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In years past, Ferrebeekeeper has celebrated Saint Patrick’s Day with a series of short essays about Irish folklore. We started with leprechauns and worked our way through the doom of Oisin (who could have had eternal youth and endless love), the Sluagh (evil spirits who ride the clouds), the Leannán Sídhe, the Fear Gorta, and the great Gaelic flounder (which is not even a thing, but which should be). You should read that story about Oisin–it’s really plaintive!

Anyway, this year we are going to take a break from the disquieting beauty of Irish folklore to showcase a category of obscene Medieval sculpture, the “Sheela na gig”, a sort of stylized stone hag who is portrayed holding open her legs and her cavernous womanhood (a word which I am primly using as a euphemism for “vagina”). These grotesque female figures appear throughout Northwest Europe, but are most prevalent in Ireland. Nobody knows who carved them or why. Their name doesn’t even have a coherent meaning in Gaelic. Yet they are clearly connected to fertility and to the great mother goddess of the Earth. As you can imagine, they are the focus of furious speculation by religious and cultural mavens of all sorts. However no definitive answer about the nature of the figures has ever been found…nor is such an answer ever likely to be forthcoming.

Sheela na gigs were mostly carved between the 9th and 12th centuries (AD) and seem to be affiliated with churches, portals, and Romanesque structures. Although they are located throughout central and western Europe, the greatest number of Sheela na gig figurines are located across Ireland (101 locations) and Britain (45 locations). To the prudish Victorian mind they were regarded as symbols for warding off devils (which would be affrighted by such naked womanhood?), however more modern interpretations empower the sculptures with feminist trappings of matriarchy, self-awareness, sexual strength, and shame-free corporeality. Perhaps the stuffy Victorian misogynists were the devils who needed to be scared off! Other scholars think of the Sheela na gig figurines in the vein of the pig with the bagpipes or the “Cista Mystica“–which is to say a once widespread figure which had a well-understood meaning which has become lost in the mists of long centuries (it is easy to imagine future generations looking at Hawaiian punch man, Bazooka Joe, or the Starbucks logo with similar bafflement).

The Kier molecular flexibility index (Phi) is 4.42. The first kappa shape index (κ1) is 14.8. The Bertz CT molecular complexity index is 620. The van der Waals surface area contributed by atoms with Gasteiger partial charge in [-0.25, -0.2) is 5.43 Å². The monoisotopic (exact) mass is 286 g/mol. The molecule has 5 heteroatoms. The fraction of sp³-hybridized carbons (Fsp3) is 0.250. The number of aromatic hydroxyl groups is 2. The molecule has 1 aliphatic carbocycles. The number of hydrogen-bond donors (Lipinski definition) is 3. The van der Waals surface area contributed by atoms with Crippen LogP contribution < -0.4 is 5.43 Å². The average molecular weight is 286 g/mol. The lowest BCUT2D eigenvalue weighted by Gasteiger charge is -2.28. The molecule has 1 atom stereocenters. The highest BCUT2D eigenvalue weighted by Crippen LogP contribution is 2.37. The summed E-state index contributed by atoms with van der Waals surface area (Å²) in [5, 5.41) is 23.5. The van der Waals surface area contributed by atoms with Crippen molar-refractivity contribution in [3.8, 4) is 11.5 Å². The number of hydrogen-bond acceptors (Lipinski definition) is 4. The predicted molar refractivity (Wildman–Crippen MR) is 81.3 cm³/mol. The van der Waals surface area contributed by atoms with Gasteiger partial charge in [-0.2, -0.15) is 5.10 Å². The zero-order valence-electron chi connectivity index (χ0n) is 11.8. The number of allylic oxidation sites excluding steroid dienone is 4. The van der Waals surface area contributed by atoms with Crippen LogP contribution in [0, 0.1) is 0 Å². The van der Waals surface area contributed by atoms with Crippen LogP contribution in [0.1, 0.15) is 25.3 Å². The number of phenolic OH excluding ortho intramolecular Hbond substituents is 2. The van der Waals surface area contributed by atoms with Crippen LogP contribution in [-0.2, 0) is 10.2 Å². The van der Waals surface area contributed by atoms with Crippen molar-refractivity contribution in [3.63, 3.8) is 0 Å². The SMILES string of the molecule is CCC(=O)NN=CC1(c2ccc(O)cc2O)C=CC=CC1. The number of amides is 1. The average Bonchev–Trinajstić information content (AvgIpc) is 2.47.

Hmmm…

Some scholars have theorized a connection with Normans–and hence with Vikings–but I see little of Freya in the images (which seem more connected to prehistoric “Venus” statues).

It is probably ill-advised to opine about such a controversial figure, but if I were forced to guess, I would suspect that the Sheela na gig is a symbol of the generative power of Mother Nature (or the godess Gaia) which is so overt as to barely be a symbol. All humans were born through bloody expulsion. We do not come into the world through a magic emerald cabbage or a portal of light. Whatever else the Sheela na gig betokens, it is a reminder of this shared heritage (which you would think would be impossible to forget…until you talk to some of the people out there).

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